Niseko – a three-hour transfer from the island’s international hub, New Chitose Airport – could be described as a more relaxed, and less pretentious, version of Courchevel. Snow conditions are consistently good, slopes are always smooth and there’s plenty of après ski.

A bonus of being in Japan is that, unlike Europe with its long, jostling lift queues, you get East-Asian politeness – orderly lines lead to the chairlifts where staff warmly guide visitors to their seats. While the lifts are a little outdated, they’re all in the process of being replaced with high-tech alternatives, hopefully in time for the 2020 ski season.

The Japanese service extends to mid-ski hospitality, too. While you can tuck into a pizza and chips if you wish, you could also revitalise your muscles with a steaming hot bowl of noodle soup or katsu curry, washed down with a bottle of Asahi. High up, ski in to The Lookout Café, or ski down to Goshiko at Green Leaf and gaze out over the slopes as you slurp on your soup.

After a day on the slopes, Niseko Village offers a number of casual and smart-casual dining options – head to The Crab Shack to try one of the biggest crabs you’ve ever seen (the coastal location means that fresh seafood is a favourite – this makes a healthy change from the mountains of cheese and bread I’m used to filling up on when I visit the slopes in Europe). Meanwhile, the nearby village of Hirafu offers a lively mix of options, from traditional Japanese restaurants and international dining outlets, to sports bars and trendy speakeasies like Bar Gyu – accessed via a fridge door.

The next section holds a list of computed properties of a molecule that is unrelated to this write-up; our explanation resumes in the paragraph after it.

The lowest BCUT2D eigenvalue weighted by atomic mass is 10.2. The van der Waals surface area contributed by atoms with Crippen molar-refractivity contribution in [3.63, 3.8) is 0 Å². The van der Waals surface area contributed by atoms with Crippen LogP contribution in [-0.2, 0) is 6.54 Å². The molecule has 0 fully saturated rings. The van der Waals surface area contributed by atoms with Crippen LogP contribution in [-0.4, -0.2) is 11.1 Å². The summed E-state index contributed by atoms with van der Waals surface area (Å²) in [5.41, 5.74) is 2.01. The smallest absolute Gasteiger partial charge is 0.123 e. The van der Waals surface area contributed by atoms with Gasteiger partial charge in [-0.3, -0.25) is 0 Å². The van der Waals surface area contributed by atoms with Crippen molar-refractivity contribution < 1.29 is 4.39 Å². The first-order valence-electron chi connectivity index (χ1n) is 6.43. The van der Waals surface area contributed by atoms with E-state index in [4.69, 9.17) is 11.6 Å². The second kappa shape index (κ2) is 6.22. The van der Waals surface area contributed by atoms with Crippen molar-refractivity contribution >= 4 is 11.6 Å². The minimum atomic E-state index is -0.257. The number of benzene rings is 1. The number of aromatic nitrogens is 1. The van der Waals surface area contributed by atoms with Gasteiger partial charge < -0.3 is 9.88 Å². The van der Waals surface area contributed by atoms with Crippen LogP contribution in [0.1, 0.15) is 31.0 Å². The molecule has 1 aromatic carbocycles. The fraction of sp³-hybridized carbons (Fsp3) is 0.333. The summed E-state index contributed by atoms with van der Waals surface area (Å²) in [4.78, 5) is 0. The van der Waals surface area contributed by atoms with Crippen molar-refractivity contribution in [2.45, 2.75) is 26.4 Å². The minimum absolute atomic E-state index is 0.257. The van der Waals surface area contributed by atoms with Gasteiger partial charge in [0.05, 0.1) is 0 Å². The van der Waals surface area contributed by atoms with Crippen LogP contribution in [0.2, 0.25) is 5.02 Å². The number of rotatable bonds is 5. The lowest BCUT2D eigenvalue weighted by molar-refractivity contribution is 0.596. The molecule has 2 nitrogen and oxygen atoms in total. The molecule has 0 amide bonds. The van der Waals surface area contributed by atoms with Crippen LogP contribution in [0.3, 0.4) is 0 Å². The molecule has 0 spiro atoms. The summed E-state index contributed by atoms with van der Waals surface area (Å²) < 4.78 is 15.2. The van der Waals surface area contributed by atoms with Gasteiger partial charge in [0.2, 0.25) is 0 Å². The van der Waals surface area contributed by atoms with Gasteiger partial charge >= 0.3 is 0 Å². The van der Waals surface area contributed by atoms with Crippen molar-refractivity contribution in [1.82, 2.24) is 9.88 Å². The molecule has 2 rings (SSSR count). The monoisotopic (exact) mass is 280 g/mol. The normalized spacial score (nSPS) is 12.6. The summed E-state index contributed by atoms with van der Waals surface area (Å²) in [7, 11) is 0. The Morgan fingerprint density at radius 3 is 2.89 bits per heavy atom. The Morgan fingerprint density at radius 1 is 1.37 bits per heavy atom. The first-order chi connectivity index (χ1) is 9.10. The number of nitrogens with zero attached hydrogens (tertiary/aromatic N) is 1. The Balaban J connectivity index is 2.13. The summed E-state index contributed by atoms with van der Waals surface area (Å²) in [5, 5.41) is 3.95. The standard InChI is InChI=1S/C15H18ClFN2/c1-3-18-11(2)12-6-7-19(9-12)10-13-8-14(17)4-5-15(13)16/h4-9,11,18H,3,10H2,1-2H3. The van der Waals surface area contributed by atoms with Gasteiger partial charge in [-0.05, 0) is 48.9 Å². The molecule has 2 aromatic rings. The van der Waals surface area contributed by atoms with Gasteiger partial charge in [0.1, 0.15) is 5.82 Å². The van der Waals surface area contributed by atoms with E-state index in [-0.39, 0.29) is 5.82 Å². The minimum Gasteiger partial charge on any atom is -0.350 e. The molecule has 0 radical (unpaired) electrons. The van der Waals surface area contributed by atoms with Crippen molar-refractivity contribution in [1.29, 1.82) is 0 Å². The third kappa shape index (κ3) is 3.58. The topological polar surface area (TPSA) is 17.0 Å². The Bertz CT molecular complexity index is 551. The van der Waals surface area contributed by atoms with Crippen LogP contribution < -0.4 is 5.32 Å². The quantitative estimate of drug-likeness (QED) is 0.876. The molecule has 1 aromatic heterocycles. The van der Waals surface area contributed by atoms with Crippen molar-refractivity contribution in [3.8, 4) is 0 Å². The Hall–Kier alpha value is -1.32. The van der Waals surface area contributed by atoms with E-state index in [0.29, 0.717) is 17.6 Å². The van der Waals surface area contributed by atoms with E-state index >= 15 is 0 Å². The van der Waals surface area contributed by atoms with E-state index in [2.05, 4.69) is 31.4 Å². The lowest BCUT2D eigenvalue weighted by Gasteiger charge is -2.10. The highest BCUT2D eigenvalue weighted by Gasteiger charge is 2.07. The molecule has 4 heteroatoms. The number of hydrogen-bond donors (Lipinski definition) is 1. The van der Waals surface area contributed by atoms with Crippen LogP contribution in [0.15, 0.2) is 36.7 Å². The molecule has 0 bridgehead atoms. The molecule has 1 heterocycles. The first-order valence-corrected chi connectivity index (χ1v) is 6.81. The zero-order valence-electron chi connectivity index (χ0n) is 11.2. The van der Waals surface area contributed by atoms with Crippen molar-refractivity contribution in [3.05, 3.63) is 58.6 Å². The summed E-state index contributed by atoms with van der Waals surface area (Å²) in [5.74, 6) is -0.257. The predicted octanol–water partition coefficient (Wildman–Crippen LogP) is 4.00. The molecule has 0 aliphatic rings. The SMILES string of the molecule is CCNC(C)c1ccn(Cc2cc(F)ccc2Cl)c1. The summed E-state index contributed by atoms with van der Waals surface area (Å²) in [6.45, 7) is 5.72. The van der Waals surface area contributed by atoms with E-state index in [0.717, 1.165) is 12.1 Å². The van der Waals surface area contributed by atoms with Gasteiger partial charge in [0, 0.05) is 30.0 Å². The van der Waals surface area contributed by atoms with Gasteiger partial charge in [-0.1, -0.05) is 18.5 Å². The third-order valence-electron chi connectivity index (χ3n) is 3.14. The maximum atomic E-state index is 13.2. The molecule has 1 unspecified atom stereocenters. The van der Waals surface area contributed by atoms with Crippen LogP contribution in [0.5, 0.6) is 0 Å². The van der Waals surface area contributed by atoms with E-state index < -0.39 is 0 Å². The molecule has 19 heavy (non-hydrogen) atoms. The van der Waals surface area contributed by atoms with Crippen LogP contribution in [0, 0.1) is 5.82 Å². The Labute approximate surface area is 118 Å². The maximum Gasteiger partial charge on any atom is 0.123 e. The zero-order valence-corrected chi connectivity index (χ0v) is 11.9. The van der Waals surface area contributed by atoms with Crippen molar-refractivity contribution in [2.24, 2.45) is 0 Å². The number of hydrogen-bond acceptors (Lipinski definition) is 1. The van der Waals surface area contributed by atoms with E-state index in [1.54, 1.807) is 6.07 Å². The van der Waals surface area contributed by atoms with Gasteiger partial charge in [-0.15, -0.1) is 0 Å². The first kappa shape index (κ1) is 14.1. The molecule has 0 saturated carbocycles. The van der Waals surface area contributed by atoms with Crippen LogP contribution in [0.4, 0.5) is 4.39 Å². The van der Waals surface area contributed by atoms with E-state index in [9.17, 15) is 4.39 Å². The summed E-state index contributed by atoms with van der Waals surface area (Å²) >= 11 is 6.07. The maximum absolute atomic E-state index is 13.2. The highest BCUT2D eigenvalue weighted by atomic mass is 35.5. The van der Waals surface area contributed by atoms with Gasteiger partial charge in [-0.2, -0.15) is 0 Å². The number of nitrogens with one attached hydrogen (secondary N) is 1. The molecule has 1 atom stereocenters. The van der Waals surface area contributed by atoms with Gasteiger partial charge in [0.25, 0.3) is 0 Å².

Visitors to have a number of hotel options, including The Green Leaf Niseko Village, Hilton Niseko Village, and Kasara Niseko Village Townhouse. From 1 December, visitors can book into the new Hinode Hills Niseko Village, the latest luxury development to join the YTL Hotels group, featuring 79 luxury rooms and suites.

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We stayed in one of the eight Kasara Niseko Village Townhouses (far right). Located at the base of Mount Niseko Annupuri, the three-bed townhouse combines authentic Japanese charm with contemporary, nature- inspired design – windows open up directly on to the slopes andthebathinthemasterroomiswooden.Theconceptis inspired by the Japanese saying “ichi-go ichi-e”, meaning “once-in-a-lifetime”, and the team does everything it can to make your stay memorable, including in-house dining.

The townhouses are a stone’s throw from The Green Leaf Niseko Village, and guests can use the facilities of the hotel, including the onsens (natural hot springs), which we visited every evening. The pool’s 40C water – which features more than 20 different minerals – is ideal for soothing ski-sore muscles, and sitting with the snow falling on your cold face as your body warms up is incredibly relaxing. After a couple of visits, you get used to being nude, too – clothes and swimsuits are not allowed in the onsen in order to avoid polluting the mineral-rich water.

The hotel also has a restaurant, a bar where happy-hour cocktails are served, and an in-house ski-hire shop, which means no need for the usual trek to the nearest overcrowded ski shop to get kitted out on your first day. All your equipment can also be stored in lockers in the shop at the bottom of the slope.

As word spreads about Niseko’s powder, its real estate market has fast becoming a hotly tipped investment opportunity. Property developers and hotel groups are snapping up land like hot cakes – international players like Park Hyatt, Ritz-Carlton Reserve, W Hotels and Edition have all made commitments to the area – and for owners, returns are already at around 3%, we’re told. This figure is only bound to go up as the development grows and the resort expands its multi-season offerings – in the warmer months, when the lakes melt and vegetation blooms, Niseko is a favourable destination for hikers and water sports enthusiasts.

Whether Niseko Village will become Asia’s Aspen remains to be seen, but if you’re looking to invest in a ski resort without the price tags of the European resorts, now is the time to take the leap.